-Allow your child to progress in his feeding. Allowing your baby or toddler to experience a variety of food textures helps to develop the mouth's muscles needed to make words. Babies do not need teeth to chew food as they will chew food with their gums. Babies teeth come in first in the front and we do not chew food in the front of the mouth. Until babies grow and develop molars as toddlers they use their gums. If you think about yourself, food is chewed in the back of the mouth, not the front. You do not have to delay giving food that needs to be chewed. Additionally, although bottles and sippy cups can be neater, they use the same muscle movement in the mouth. Allow your baby or toddler to experiment with straws or sips from open cups. You will be amazed that babies can drink from straws before they are one year old. Boxed juice cups can be a great way to teach your baby to drink from a straw. You can simply squeeze a little juice in his mouth by squeezing the box of juice and he may quickly discover how to do it on his own!

-Try to limit pacifier use. Pacifiers can be a great way to help a baby self-soothe. As a baby grows, help him to get use to using it less frequently or not at all. A baby will have more opportunity to experiment with making sounds or words when it is out of his mouth.

-Read books. Exposing your child to books is a wonderful opportunity to share time together and develop language skills. Depending on your child's age, reading books can simply be looking at pictures together and pointing out the pictures. As your child grows, you will be able to read more of the story.

-Set up situations where you child can use his language. Anticipating your child's needs and allowing your child to tell you what he wants is a great way to help language to develop. For example, if your child usually drinks a full cup of milk, fill it up half way so he has to let you know he wants more. You can model by asking, "more?" or showing him the sign for more.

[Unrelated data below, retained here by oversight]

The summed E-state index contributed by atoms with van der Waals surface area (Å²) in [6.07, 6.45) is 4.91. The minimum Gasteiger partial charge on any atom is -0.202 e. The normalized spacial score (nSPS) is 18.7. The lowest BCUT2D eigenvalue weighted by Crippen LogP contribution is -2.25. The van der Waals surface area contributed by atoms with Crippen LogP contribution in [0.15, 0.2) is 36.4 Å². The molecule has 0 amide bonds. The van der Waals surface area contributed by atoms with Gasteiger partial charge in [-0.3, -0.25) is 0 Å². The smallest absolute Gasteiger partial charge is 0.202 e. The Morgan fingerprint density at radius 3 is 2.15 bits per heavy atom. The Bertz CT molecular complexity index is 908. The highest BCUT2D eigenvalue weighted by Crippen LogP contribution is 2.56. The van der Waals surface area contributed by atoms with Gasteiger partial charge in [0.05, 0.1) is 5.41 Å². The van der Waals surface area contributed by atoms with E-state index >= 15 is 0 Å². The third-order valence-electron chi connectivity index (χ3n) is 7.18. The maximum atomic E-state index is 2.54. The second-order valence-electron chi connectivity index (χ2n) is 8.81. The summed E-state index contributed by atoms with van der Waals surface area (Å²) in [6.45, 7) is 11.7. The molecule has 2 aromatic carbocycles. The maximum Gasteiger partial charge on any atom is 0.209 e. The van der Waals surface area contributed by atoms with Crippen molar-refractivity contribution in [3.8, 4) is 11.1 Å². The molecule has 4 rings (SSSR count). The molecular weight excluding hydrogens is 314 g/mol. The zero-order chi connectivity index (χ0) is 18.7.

-Provide choices throughout the day. By allowing choices you are teaching your child that he has to do something to get what he wants. If you know that he will want gold fish crackers for snack, show him the bag of crackers and a box of Cheerios. You can then ask him by showing him, "fish?" "Cheerios?". You can then help him by showing him how to point to the object he wants and then comment, "fish".

-Try to have language be natural. Sometimes parents may tell their child, "say _____". For children that may be experiencing some difficulty producing words rather than saying the word they may hold back because they are afraid of failure or because it becomes a power struggle. Setting up the situations where a child can use language or providing choices can be a way to eliminate these scenarios.

-Whenever possible get down to the child's level and show the object that you are referring to. Children do better if you are face-to-face when working on language. It can allow the opportunity for a child to see how your mouth is moving to create the words. As children also are learning about word's meanings, it can be easier for them to understand and develop the word for ball when you are showing them what you are talking about. Putting objects next to your mouth will allow them to see the object and how your mouth is creating the word.

These are all simple ways to help to build your child's language development, whether he is beginning to learn or has a language delay. It is important to remember that all children develop at different stages, however, there are ranges to when infants and toddlers meet these milestones.

If you are finding that your child is not developing language according to developmental milestones talk to your child's pediatrician. Your doctor will help you to determine if your child may benefit in working with a program that helps children develop their language skills. Many of the programs can make determinations if your child is language delayed by simply talking with you and playing with your child. If you are still concerned and your docotor is not, many programs do not need a doctor's referral so you may still be able to refer your child for help. You know your child best.